Timewasters has charmed critics and attracted healthy audiences with its mix of jazz, time travel and good jokes. Notably, it also has an all-black leading cast but, according to its creator, Daniel Lawrence Taylor, it is, “first and foremost”, a comedy.
The West Midlands is my home and I bloody love it. So why do I barely see it on the big old telly? Don’t get me wrong, I know everyone from the Spaghetti Junction to Bolivia loves Peaky Blinders – it’s a great show – but it hardly feels like it’s created here.
I enjoy some gangster shizz set in my neck of the woods as much as the next former criminal but, as soon as some of the characters open their mouths, I’m hearing accents that sound like a Welsh guy who has spent considerable time in Berlin, not Small Heath.
Series five, which began filming in Manchester last month, sees the devastating effects of the 1929 financial crash. Tommy Shelby, played by Cillian Murphy, is now a Labour MP and takes on the responsibility of not just his family, but the electorate as well.
Other new cast members to debut in the Bafta award-winning drama are Brian Gleeson, Elliot Cowan, Charlene McKenna, Andrew Koji, Daryl McCormack, Kate Dickie and Emmet J Scanlan.
Yet playing a villain in his first leading role was perfect for the 21-year-old newcomer. “I love it because it’s so far removed from who you really are,” he tells the RTS.
His chilling portrayal of teenage psychopath Sam Woodford secured Rowan a nomination for an acting award at this year's RTS Programme Awards alongside “two kings” Stephen Graham and Sean Bean.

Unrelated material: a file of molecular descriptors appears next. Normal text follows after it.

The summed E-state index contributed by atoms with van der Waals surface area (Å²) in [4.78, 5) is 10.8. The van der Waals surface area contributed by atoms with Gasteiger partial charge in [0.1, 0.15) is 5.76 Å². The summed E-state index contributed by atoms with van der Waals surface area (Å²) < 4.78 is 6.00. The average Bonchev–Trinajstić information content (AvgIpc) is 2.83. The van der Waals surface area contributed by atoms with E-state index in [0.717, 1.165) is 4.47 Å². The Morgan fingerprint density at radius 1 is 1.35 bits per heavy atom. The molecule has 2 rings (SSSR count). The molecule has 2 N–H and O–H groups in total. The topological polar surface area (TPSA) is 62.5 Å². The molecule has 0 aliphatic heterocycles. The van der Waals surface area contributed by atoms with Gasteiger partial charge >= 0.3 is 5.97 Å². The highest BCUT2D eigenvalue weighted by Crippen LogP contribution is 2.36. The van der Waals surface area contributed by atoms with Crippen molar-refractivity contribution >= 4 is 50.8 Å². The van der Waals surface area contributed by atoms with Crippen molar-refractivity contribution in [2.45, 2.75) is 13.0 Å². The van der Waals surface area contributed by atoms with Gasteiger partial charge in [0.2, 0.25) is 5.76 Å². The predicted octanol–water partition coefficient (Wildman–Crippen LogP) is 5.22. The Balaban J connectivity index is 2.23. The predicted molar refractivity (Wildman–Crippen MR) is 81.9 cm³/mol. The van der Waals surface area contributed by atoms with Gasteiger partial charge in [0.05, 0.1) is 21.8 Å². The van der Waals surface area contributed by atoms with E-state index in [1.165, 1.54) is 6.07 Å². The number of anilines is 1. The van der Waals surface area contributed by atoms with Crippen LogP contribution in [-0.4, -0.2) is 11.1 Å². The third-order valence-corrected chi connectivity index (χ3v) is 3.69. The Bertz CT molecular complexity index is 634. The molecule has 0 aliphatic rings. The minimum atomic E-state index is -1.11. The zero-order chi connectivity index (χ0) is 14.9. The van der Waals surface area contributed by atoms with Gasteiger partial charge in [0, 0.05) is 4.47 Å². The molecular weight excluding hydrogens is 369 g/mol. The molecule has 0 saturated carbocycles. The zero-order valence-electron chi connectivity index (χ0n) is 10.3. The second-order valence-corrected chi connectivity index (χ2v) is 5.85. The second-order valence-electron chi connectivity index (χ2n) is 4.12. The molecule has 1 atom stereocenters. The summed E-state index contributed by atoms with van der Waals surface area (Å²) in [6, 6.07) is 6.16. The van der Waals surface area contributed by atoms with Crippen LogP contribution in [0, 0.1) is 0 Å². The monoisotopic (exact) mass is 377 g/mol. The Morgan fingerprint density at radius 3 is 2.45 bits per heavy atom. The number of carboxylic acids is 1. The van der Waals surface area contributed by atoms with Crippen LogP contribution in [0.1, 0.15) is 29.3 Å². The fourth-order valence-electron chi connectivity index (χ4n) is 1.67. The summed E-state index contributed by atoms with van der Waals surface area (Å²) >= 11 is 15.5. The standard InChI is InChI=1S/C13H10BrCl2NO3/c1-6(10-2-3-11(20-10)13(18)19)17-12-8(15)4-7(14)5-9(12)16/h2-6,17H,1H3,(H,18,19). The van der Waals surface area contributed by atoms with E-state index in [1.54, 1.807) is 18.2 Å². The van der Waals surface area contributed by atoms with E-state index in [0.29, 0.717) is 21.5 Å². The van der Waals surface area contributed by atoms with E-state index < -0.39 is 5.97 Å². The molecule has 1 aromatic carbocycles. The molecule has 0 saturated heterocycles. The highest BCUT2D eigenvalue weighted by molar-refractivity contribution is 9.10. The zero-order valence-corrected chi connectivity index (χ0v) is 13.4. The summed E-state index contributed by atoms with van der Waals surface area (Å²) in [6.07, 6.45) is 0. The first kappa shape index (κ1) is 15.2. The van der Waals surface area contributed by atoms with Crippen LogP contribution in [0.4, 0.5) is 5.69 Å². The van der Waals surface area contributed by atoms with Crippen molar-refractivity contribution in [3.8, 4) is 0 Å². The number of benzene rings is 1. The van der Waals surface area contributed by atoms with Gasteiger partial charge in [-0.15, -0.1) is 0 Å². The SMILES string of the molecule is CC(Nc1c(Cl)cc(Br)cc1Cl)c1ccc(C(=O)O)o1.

“Even to be in the same sentence [as them] is beyond me, I’m just kind of pinching myself.”
This was the “win-win” message that Aaron Matthews – project manager at Albert, television’s sustainability initiative – brought to an RTS London meeting at the end of March.
Matthews explained that Albert certification – demonstrated by a logo displayed on a programme’s end credits – is proof that a “production has implemented sustainability best practice”.
Lighting is key to camera work, says cinematographer Laurie Rose. It’s essential to establishing a look or mood for a scene. “The important thing is to tell a story and create mood using light,” he explains.
Between them Laurie and cinematographer Matt Gray have credits on shows as varied as Peaky Blinders, Broadchurch and Riviera.
Peaky Blinders' Laurie Rose and Liar's Matt Gray share their expert advice on cinematography.
A series of Charles Dickens famous novels has been commissioned by BBC One and will be adapted by Steven Knight, the writer of Peaky Blinders and Taboo.
The fourth series begins with Thomas Shelby's realisation that the Peaky Blinders are in danger of annihilation after he receives a mysterious letter on Christmas Eve.
With the threat of the enemy closing in on him, Shelby deserts his country house and high society lifestyle and returns to the streets of Small Heath, Birmingham, where he must fight for survival.